Sarah Sanders is teaching us a thing or two about the definition of confounding. As in, bewildering, astonishing, baffling, perplexing, mystifying or -- just plain confusing.
Keli Goff, who writes for The Daily Beast, told me, "Someday 100 Ph.D. theses will be written on Sarah Sanders."
It's difficult for many women to understand how a woman can so glibly defend men who are accused of sexual harassment.
It's one thing to say your boss -- Donald Trump -- denies the allegations leveled against him by at least 15 women, but quite another to come up with a tortured, yet clever, way to discount Trump's female accusers. "The people of this country, at a decisive election, supported President Trump," Sanders said this week. "And we feel like these allegations have been answered through that process."
Even more confounding to her critics, Sanders has also praised Trump for his behavior toward her. "Certainly, as a woman myself, I've never felt anything but treated with the highest level of respect and been empowered to do my job. And I think that's what I've seen the President do, day in and day out, since we've been here and during the campaign."
Sanders' verbal gymnastics enrage and astound liberal women. "She's amazing. Amazing how she doesn't even flinch when she has to say these incredibly absurd things," Democratic Rep. Bonnie Watson Coleman told me on HLN.
MSNBC's Mika Brzezinski has called for Sanders to resign unless she "apologizes" for Trump "being a sexist pig" over his suggestive tweet about Democratic Sen. Kirsten Gillibrand. As you know by now, Trump tweeted that Gillibrand "would do anything" for campaign donations.
I don't think Sanders will resign, Mika, but I find it fascinating how women are reacting to Sanders' moxie (if you lean Trump) or her sometimes convoluted answers -- like a verbal game of "Twister" (if you prefer factual press briefings).
It's become hysterical. And not in a funny way.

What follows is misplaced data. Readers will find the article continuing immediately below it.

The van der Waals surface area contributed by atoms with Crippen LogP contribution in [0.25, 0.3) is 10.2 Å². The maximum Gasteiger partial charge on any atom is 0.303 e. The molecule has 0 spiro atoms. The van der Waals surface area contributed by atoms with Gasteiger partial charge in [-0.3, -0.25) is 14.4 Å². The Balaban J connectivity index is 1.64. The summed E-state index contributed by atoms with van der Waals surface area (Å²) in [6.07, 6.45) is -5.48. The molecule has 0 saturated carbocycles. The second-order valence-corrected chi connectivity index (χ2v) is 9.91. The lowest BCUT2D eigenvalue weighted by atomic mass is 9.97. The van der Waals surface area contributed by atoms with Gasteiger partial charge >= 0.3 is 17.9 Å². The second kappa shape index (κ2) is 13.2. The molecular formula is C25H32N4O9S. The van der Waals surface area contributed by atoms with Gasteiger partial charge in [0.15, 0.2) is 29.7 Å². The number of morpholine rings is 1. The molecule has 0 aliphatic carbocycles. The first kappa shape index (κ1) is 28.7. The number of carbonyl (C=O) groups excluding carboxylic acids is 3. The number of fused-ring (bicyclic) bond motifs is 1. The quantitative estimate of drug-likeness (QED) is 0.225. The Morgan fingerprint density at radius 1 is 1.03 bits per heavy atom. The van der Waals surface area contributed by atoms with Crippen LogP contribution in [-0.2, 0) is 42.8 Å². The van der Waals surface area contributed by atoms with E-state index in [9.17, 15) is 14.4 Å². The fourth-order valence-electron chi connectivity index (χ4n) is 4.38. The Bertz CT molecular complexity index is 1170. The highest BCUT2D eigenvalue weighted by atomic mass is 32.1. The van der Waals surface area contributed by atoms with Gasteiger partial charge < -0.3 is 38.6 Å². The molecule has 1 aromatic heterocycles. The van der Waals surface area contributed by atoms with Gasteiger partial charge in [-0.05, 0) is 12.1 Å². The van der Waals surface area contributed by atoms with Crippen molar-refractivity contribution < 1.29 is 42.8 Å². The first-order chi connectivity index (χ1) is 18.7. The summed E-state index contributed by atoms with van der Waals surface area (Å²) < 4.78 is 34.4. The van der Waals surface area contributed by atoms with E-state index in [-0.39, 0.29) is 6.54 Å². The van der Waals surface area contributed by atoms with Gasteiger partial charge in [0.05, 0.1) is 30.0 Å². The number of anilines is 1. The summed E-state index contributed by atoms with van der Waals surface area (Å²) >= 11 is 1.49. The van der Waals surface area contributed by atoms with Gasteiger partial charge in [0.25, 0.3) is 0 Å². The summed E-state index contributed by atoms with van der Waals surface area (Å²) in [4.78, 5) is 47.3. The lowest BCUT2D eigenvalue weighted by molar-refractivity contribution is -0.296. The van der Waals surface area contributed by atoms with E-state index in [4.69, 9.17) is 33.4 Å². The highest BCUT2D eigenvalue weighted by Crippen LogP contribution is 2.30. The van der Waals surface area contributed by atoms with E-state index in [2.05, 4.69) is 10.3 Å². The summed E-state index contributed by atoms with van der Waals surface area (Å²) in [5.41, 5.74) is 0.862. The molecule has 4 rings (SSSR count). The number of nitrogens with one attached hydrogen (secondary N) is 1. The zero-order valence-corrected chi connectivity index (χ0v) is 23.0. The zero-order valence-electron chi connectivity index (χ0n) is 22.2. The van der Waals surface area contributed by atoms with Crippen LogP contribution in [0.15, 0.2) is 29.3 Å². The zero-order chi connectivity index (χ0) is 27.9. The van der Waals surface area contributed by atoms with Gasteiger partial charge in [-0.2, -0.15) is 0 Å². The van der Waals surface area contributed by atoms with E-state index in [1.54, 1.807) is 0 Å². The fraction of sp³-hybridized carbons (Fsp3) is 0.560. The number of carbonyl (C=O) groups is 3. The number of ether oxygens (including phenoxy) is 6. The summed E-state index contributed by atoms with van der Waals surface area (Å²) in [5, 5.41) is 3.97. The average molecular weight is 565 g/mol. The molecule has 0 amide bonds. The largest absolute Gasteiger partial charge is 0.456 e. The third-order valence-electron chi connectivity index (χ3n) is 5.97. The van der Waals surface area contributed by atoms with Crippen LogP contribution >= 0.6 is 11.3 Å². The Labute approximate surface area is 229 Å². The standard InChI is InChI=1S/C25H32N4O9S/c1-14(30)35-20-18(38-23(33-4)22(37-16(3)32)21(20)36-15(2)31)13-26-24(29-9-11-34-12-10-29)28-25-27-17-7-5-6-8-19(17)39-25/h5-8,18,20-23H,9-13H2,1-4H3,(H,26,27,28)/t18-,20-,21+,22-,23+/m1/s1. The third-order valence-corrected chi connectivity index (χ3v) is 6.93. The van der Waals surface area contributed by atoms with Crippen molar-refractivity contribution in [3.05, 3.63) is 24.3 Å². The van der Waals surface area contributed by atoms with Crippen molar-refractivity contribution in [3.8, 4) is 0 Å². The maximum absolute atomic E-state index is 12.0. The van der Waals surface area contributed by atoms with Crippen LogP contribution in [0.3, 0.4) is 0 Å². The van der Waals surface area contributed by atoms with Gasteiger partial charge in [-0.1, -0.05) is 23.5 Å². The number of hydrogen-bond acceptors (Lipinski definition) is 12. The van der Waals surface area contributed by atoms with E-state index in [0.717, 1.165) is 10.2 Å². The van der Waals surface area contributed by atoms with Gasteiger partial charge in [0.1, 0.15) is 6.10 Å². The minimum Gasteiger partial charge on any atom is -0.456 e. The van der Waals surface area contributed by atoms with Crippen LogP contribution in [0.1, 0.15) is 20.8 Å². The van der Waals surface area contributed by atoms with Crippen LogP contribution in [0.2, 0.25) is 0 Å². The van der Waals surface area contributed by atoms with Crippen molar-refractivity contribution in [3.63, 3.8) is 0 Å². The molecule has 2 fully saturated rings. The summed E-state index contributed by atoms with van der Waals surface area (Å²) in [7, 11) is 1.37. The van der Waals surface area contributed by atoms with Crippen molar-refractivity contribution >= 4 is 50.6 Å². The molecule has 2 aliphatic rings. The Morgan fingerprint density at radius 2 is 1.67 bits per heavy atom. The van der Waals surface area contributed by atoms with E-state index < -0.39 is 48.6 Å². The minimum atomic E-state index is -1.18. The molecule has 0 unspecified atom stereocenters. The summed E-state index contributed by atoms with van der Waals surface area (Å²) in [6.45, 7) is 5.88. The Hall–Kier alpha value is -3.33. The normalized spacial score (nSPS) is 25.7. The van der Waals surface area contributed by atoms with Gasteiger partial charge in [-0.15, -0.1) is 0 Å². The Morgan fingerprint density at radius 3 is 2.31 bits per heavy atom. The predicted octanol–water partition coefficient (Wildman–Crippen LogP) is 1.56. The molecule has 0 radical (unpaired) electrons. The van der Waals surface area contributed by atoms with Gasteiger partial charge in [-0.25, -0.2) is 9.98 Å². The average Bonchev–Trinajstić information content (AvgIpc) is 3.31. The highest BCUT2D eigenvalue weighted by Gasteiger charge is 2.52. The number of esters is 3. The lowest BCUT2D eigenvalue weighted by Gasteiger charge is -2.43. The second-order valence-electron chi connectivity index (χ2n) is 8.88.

Which brings me to Chelsea Handler. The feminist activist and entertainer seems befuddled when it comes to criticizing a woman who has a job only two other women have held in the history of this country: Dee Dee Myers and Dana Perino.
Handler has not only called Sanders a "trollop," but has portrayed her as a hick who is just plain dumb.
Handler tweeted a video of a faux Sanders in a "makeup tutorial." The comedian portraying Sanders talks in a stereotypical Southern accent and is slathering her face with excessive amounts of makeup.
"I'm gonna go ahead and get this moisturizer and slather it on," faux Sanders says. Later, in the video faux Sanders paints her lips "Republican red" and says, "The more lipstick you use, the younger you look. In fact, the other day Roy Moore tried to pick me up."
The schtick is not funny or clever. It's just plain mean. And it invalidates every sound argument Handler might have. Although, oddly, Sanders' father, former Gov. Mike Huckabee, seems just as confounded about his daughter as the hysterical, liberal left.
Huckabee rushed to his daughter's defense on "Fox and Friends," but instead of extolling her prowess at what must be a difficult job, he brought up abortion and parenting.
"The sad thing about it is she (Handler) boasts about two abortions she had at 16," Huckabee said. "I think she's jealous of my daughter. My daughter has a husband who loves her and is wonderful to her. My daughter has three delightful children. ... She goes to church and lives a life Chelsea Handler has never known."
In other words, Handler, a bitter, godless baby-killer should shut up about this daughter/wife/mother.
It's like "Mean Girls" meets "Footloose," that '80s movie featuring an uptight local minister who insisted everyone abide by '50s-style norms. However, none of this rhetoric makes it any easier to understand why Sanders, a mother of three, lies for a man who defended Roy Moore, an accused child molester.
And if I were to try to address this seeming dissonance, I would do it without denigrating Sanders' appearance or extolling her family values -- because, frankly, who cares?
I believe we're way overthinking things. Sanders has a job to do, and she's doing it more effectively, at least in her boss' mind, than her predecessor, Sean Spicer.
Or maybe she knows that former press secretaries -- even failed secretaries -- have a rich afterlife. After all, Spicer was not only granted a fellowship at Harvard, but is now writing a book and hitting the lucrative speaking circuit.
See, it pays to be confounding.
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